Hot Spots only on one foot

Discussion in 'Barefoot & Minimalist Running' started by cbusatty, Jul 11, 2011.

  1. cbusatty

    cbusatty
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    1. Ohio

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    I am trying to figure out what is going on....

    My right side is great ...no problems whatsoever

    The left is a bear...on the pad between my toes and ball of my foot I am getting hot spots...no blisters though..



    I don't understand how my form is off so much on the left or what I am compensating for that is causing problems...



    any help/sugggestions would be appreciated.
     
  2. Barefoot Gentile

    Barefoot Gentile
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    Weak hips maybe, your gait

    Weak hips maybe, your gait might be thrown off?
     
  3. miker

    miker
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    I agree that this is probably

    I agree that this is probably caused by something else w/your body, probably in the hips area. Weak hips, hips out of alignment, etc. Chiropractor may be able to help. Also exercises that strengthen the hips (see google). They're probably not enough out of whack to show when you had the foam soled shoes, but now that it's just you and the earth, even the smallest things can cause some problems.
     
  4. HobbitFeet

    HobbitFeet
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    As odd as it sounds, do you

    As odd as it sounds, do you run on the left side of the street? I found myself with a similar pain in my left foot, and found that the street around my house is bowed pretty good, for the water runoff, so when I run on the left side (to see oncoming traffic), I'm leaning to the left a bit. Sounds silly, but when I started running closer to the middle of the road it felt better.



    As for the hot spots in front of the ball, I get that too somewhat, and near as I can tell it's from too long of a gait, like I'm stretching my foot out front too much. I could be mistaken, but I think that's the last major thing to correct with my form, so that may be what's up.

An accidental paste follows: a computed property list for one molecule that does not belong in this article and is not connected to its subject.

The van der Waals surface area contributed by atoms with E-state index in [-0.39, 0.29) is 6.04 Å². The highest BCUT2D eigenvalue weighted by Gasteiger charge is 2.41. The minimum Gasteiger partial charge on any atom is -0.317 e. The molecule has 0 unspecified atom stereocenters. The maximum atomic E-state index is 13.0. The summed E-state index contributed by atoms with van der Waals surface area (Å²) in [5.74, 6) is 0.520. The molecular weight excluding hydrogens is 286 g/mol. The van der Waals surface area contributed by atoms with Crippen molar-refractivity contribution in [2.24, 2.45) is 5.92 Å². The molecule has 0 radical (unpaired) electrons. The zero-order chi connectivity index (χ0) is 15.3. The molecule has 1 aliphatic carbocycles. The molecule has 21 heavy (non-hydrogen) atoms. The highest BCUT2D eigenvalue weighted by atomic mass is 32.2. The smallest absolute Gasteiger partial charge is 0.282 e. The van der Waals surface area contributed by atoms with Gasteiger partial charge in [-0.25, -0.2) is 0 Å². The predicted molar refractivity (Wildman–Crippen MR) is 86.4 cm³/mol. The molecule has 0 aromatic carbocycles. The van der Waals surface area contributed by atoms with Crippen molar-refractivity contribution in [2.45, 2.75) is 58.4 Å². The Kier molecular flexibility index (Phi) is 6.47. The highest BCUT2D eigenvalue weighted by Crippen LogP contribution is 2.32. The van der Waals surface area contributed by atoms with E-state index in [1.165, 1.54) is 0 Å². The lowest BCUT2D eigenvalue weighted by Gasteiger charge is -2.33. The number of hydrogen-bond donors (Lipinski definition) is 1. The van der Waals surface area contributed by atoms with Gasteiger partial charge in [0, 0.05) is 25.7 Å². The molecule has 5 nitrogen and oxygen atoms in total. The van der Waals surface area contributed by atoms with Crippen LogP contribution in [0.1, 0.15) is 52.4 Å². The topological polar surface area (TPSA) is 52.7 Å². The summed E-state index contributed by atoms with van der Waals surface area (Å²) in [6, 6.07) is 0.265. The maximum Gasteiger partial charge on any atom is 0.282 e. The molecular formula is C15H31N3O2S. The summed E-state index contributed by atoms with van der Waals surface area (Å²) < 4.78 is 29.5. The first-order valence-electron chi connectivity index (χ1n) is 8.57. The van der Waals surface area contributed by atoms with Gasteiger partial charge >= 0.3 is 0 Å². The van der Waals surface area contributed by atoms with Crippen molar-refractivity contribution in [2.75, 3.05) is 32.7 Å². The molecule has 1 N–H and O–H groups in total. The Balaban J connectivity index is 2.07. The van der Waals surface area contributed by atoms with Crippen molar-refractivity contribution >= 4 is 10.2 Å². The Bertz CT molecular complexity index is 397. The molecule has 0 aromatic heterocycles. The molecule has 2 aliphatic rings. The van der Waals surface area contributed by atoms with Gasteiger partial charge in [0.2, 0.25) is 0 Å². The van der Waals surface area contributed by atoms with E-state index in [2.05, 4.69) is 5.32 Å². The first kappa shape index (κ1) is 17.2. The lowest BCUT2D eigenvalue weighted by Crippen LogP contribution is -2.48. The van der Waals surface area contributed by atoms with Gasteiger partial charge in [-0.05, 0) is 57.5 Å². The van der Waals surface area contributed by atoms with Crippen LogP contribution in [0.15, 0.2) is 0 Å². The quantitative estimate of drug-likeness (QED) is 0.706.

5. Barefoot TJ

    Barefoot TJ
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    Could you have a leg-length

    Could you have a leg-length discrepancy?
     
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  6. Shacky

    Shacky
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    I always recommend trying

    I always recommend trying single-legged squats in order to test out any discrepencies.
     
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  7. DB

    DB
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    This past winter I

    This past winter I experienced the same thing -- hot spots on the ball of the foot and sometimes elsewhere in my right forefoot. I don't get them anymore. Some things have changed: I'm not running when it's too cold for me, I'm running slower, and my form has improved (I'm much better at "bending my knees" [really, "sitting down" more]). But even now, if I run a little too far on very rough surfaces, my right foot will feel "raw" for a day or so in the same places where I used to get hot spots.

    I have a noticeable leg length discrepancy -- probably at least an inch. My right leg is longer than my left. I think I'm learning to adapt to this, but I do think it makes barefoot running more challenging to master. My progress has been much slower than than that of others in these forums, and I'm starting to think the leg length discrepancy has a lot to do with it. Even today, I was running up a very steep hill (maybe 15% grade or more), and it was remarkable how my right heel could still just touch with almost every step, but my left heel never got close -- probably an inch or two away. This isn't a flexibility or relaxation issue, and it only becomes really noticeable on steep hills.